Phaedrus, Gaius Julius: (Burmann, Pieter, ed.:) Fabularum Aesopiarum libri quinque. Cum novo commentario Petri Burmanni. Leidae [Leiden]: Apud Samuelem Luchtmans, 1727. Burman's 4th edition. 4to., pp. [lii], 263, xlix, 93, [iii] + additional engraved title-page. Lacks folding portrait plate. Title-page in red and black with woodcut printer's device, head- and tail-pieces. Francis Hare's 93-page 'Epistola Critica' at rear, the presence of which indicates a large paper copy according to Lamb. A little light dampstaining near gutter, sporadic toning with some gatherings more affected than others, occasional wax spots. Contemporary vellum, title inked to spine, edges sprinkled red and blue. Spine with a red smudge, small hole and remains of a paper label, a little grubby but sound. A scholar's copy, still useful despite the missing plate. 20th-century bookplate of John Denys Parmiter (1902-1989), headmaster of Eagle House School, Wellington College, to front paste-down. Inscription of G[eorge] I[saac] Huntingford dated Aug. 14 1790 also to front paste-down. Huntingford (1748-1832) was tutor and friend of Henry Addington (Prime Minister 1801-4), and served as Bishop of Gloucester 1802–1815, and of Hereford, 1815–32. He published an account of Addington's government, a popular Short Introduction to Writing of Greek and original Greek and Latin verse. 'To this day Burman's edition of 1727 is the only complete commentary on Phaedrus and has not been superceded. Unlike his variorum editions, the notes are Burman's own work. He uses conjecture sparingly and often discusses the emendations of other scholars at considerable length.' (Lamb, Annales Phaedriani, p.vi). Dibdin II (4th ed.) 281; Schweiger II 736; Lamb 167 Ref: 51782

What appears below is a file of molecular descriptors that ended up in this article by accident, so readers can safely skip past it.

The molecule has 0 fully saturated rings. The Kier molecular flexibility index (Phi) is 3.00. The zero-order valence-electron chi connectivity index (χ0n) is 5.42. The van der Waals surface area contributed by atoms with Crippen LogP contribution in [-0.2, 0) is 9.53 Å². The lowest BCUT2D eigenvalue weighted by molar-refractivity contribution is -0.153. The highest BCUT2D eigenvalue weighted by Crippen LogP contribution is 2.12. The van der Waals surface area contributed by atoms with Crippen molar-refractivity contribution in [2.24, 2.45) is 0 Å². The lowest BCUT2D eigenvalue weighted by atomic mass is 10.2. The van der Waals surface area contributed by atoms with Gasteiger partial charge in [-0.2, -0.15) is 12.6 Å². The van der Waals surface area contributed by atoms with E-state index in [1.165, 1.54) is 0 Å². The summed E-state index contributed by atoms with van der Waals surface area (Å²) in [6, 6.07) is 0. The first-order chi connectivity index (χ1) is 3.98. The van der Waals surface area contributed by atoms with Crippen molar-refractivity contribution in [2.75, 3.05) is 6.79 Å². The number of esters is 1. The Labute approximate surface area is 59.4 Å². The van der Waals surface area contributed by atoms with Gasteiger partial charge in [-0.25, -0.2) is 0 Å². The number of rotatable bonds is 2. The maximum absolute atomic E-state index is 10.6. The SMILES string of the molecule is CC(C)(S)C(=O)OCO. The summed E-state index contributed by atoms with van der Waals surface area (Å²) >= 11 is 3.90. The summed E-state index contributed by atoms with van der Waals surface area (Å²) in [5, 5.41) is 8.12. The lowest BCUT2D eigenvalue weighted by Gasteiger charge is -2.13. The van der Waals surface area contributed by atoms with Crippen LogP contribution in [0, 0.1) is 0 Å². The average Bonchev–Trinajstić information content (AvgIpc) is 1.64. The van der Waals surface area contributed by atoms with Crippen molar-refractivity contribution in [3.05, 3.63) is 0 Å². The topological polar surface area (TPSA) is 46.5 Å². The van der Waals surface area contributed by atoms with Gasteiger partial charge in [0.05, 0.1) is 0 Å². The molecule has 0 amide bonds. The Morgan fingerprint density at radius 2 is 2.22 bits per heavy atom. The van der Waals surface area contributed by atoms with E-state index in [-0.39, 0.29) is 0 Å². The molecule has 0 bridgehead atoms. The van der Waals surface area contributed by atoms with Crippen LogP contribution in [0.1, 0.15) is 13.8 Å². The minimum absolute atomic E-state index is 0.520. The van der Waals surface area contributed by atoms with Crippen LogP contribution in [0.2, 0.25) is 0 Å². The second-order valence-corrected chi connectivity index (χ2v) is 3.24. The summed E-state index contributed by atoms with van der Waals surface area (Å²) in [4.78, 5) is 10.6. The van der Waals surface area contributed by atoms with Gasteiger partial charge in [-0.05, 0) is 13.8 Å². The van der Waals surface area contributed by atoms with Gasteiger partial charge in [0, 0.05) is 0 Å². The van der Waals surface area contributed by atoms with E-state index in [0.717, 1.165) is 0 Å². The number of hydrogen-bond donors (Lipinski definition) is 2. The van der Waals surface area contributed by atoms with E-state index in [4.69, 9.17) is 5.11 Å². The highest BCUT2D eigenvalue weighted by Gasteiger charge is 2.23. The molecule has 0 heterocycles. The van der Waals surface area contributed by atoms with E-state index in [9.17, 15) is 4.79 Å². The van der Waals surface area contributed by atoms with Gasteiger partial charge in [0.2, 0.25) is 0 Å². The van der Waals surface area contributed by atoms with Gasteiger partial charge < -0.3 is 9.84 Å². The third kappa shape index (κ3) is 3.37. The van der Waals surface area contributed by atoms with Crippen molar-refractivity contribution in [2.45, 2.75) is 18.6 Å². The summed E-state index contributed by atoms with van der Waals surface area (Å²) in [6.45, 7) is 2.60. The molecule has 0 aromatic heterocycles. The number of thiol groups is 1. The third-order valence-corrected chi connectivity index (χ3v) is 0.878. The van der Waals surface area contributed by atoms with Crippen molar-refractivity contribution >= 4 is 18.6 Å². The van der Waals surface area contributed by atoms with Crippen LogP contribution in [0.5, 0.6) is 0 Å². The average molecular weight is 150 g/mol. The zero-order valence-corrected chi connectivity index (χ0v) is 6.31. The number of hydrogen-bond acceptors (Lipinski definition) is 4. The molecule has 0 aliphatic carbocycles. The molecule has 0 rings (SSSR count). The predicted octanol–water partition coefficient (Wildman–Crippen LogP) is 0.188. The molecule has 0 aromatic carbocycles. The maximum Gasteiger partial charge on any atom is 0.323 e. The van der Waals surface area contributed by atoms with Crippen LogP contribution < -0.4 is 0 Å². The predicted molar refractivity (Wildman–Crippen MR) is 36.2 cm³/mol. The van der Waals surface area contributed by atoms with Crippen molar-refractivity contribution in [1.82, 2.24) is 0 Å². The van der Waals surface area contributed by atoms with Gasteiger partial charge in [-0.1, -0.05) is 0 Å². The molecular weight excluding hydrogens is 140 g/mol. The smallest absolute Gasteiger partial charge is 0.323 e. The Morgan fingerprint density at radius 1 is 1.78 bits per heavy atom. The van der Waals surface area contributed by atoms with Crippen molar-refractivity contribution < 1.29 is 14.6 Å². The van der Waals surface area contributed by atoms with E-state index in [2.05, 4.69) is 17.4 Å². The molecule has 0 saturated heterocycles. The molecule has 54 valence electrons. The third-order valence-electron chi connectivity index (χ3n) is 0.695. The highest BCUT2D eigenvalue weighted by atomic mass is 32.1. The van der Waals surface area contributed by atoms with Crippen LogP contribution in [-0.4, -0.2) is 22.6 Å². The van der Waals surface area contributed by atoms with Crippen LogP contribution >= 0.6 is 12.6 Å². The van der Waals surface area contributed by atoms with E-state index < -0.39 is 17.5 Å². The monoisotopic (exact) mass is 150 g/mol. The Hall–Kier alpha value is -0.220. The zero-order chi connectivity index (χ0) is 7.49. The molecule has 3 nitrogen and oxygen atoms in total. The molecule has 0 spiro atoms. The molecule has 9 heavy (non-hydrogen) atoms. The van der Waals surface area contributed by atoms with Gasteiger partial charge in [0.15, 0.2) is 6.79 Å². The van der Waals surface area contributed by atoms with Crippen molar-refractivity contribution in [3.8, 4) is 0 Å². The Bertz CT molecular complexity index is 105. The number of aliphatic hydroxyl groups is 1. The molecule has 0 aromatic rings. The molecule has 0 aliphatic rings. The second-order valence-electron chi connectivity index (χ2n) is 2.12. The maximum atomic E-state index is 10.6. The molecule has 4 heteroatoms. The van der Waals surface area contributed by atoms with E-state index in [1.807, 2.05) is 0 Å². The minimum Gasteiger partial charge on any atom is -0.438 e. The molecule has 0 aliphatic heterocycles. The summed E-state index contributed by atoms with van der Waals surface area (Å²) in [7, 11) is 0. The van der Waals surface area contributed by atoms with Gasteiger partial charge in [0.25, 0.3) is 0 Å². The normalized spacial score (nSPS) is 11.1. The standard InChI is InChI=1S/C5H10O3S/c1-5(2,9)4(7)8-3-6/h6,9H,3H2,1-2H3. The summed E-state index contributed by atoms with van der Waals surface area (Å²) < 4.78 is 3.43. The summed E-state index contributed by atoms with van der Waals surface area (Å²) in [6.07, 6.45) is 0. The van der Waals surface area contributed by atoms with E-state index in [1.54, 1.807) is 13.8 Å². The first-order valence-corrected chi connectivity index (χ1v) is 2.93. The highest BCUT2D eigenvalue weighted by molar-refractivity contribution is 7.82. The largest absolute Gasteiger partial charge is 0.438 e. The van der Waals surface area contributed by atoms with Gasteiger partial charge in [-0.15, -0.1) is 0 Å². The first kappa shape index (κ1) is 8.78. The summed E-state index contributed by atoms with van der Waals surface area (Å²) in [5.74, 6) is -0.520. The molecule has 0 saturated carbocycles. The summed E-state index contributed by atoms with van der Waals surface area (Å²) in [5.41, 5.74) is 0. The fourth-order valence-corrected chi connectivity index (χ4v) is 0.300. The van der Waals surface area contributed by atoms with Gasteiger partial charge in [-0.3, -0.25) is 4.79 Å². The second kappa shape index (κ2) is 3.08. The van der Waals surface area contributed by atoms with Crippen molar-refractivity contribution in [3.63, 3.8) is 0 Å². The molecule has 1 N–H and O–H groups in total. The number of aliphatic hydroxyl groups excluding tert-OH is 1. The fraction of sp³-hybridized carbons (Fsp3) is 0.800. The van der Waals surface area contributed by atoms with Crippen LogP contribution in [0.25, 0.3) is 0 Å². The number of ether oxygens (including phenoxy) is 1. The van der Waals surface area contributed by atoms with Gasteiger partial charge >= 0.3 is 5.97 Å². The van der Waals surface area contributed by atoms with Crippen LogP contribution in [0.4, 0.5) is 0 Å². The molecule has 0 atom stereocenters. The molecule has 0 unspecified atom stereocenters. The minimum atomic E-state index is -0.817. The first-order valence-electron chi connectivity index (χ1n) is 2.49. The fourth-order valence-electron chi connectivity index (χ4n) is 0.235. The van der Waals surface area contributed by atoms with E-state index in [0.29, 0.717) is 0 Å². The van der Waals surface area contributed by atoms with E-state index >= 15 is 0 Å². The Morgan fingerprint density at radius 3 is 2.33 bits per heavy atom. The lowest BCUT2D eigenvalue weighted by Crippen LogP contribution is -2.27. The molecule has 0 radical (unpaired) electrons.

Phalaris [...] Epistolae. Ex MSS Recensuit, Versione, Annotationibus, & Vita insuper Authoris Donavit Car. Boyle ex Aede Christi. Oxonii [Oxford]: e typographeo Clarendoniano, 1718. 8vo., pp. [xiv], 154, [vi] + engraved frontispiece. Greek and Latin text. A little soiling at beginning and end. Contemporary Cambridge-style panelled calf, rebacked and re-polished preserving original red morocco label, hinges relined. Bookplate of Cheshunt College Library with 'Withdrawn' stamps to front pastedown. Second impression (first published in 1695) of the book which set off the academic spat which changed the face of English classical scholarship. In his preface Charles Boyle, younger brother of the Earl of Orrery and grand-nephew of Robert Boyle, accuses Richard Bentley, as King's Librarian, of "singular humanity" in denying him adequate access to a manuscript. Thus provoked by this (unfair as it happens) accusation, Bentley published A Dissertation upon the Epistles of Phalaris first in 98 pages and then expanded to about 600, proving the spuriousness of the attribution of the letters to Phalaris, tyrant of Agrigentum. Written in English and proceeding step by step through anachronism, unhistorical use of language and form, dialect, artificiality of content and transmission of text, Bentley set a new benchmark for classical scholarship. The hapless Boyle could have had no idea of the future consequences of his prefatory clause of sarcasm. ESTC T144295. Brunet IV 592. Ref: 43129